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  • "There is no greater duty in this land than that of the Prince to his People. The gaze of the common man weighs heavy upon us, expecting as he is that we uphold the Consecration. We take on this burden of leadership, that the common Alor may find himself unhindered by the labors of rule, and that he might be free to follow a path of his own choosing."
    - Representative Elouan Resciodon, House Longweather, at the Tournament of Voices

    The government of Aloreh is and always has been dominated by the Noble Houses, a group of semi-political entities whose traditions stretch back to the founding of the nation itself. The peasantry has no direct say in the affairs of the nation, only the vague expectation that the nobles who represent them will keep their best interests in mind. During her long reign, Thesse held court with numerous advisors exclusively from among the nobility, and it was this court that kept the nation in balance. Without their goddess at the government’s helm, modern Aloreh has seen more instability than ever before, through the fall of the empire and its turbulent reformation. But the subsequent return to form in the decades leading up to the Eventide War proved that Aloreh could continue to be a global powerhouse even without the controlling hand for their deity.

    Once the Alor representatives parleyed with Thesse and calmed the storm, they returned from the mountain and were hailed as saviors by their fellow nomads. The respect they garnered naturally ensured them leadership positions in the new society that formed, and Thesse kept them as her preferred advisors with regards to the humanity she now shepherded. Over time, these ambassadors between the people and their goddess created structures and traditions that would form the Noble Houses of Aloreh. As their numbers grew and more houses came into existence, it was decided that each should choose a single delegate from among their own to stand before Thesse. These individuals were trained with the cumulative knowledge of their respective houses and presented as representatives just as the common people had done so many years before. These Orator Princes formed the Court of Thesse, meeting in the goddess’ shrine at the top of the tallest mountain in the land. The city of Methes Avonthes grew around this meeting place, clinging to the mountainside in an effort to be nearer to their deity, and the capital of the empire was born.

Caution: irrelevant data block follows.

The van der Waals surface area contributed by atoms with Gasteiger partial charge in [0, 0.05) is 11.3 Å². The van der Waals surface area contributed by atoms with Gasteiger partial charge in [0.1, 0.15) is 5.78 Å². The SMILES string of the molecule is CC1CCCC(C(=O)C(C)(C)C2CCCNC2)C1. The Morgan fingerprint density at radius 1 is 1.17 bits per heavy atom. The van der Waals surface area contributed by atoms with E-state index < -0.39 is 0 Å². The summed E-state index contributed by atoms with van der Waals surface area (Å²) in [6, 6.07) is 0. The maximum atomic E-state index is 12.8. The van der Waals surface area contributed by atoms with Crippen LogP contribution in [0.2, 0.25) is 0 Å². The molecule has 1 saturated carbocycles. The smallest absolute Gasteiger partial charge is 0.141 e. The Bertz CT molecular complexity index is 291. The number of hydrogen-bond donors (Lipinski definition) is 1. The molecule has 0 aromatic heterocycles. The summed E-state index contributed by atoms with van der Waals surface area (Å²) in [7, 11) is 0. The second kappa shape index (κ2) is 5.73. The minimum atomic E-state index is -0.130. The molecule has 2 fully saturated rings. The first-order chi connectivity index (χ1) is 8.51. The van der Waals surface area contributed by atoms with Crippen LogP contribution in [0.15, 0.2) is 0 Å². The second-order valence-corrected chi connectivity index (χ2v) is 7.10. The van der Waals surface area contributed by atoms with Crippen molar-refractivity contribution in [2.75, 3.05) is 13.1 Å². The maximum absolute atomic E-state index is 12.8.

For millennia this system worked without fail, even as the class divide between the Noble Houses and the peasants widened. The Orator Princes were tasked with determining the needs of the common folk on their lands, and then making those needs known in the Court of Thesse. They were also responsible for the overall direction of the empire as it grew, and interaction with foreign governments as they were made known. However, the government’s success hinged on the goddess and her commitment to balance in her domain. Each Noble House developed its own agendas, and whether or not these spilled over into the Court was at the discretion of their Orator Prince. Even in the rare periods where the Princes were able to run the nation with relatively little bias, the many other affiliated nobles around them were sure to create their own troubles. When Thesse departed, she left the government with no plan of action, and as a result the machinations of the noblility spun out of control. Without an ultimate leader, the Court of Thesse devolved into an entity officially referred to as the Chorus. This governing body was created to allow each Orator Prince their fair say, but meetings were directionless and served more as an official forum in which to bicker. The decades after the Second Calling were some of the darkest in Alor history, and it came as little surprise when the Chorus was violently dissolved by vote of the Princes themselves.

    The closing of the Tournament of Voices reforged the Alor government, but the system it built was hardly new. The Court of Thesse was reinstated, as was the right of each Noble House to choose their Orator Princes. The Tournament sought to fill the vacuum left at the head of the Court with the formation of a new supreme position: the High Mediator. This leader is chosen by the nobility from among their own, and the individual selected must have already served as an Orator Prince at some point in the past. With the limit forcibly returned to a single representative per Noble House after the disaster that was the Chorus, the High Mediator also satisfies this rule for the house they align themselves with; during votes, they serve their interests as necessary, but when they are called upon to arbitrate a dispute they are expected to be free of bias. While the High Mediator was created to keep the Court orderly, the need for a voice of the common people was heard loud and clear during the revolts leading up to and during the House Wars. The Tournament’s solution was the Lector General, a position selected not by the nobility but by the previous office-holder. While no rule prevents the Lector General from being a member of a Noble House, tradition holds that they have no affiliation with these organizations and that they not be born of noble blood. Their primary duty is to act as an interface between the the Alor and the Court of Thesse: to advocate for the interests of the common folk in court and to announce the outcomes of each meeting in the media.

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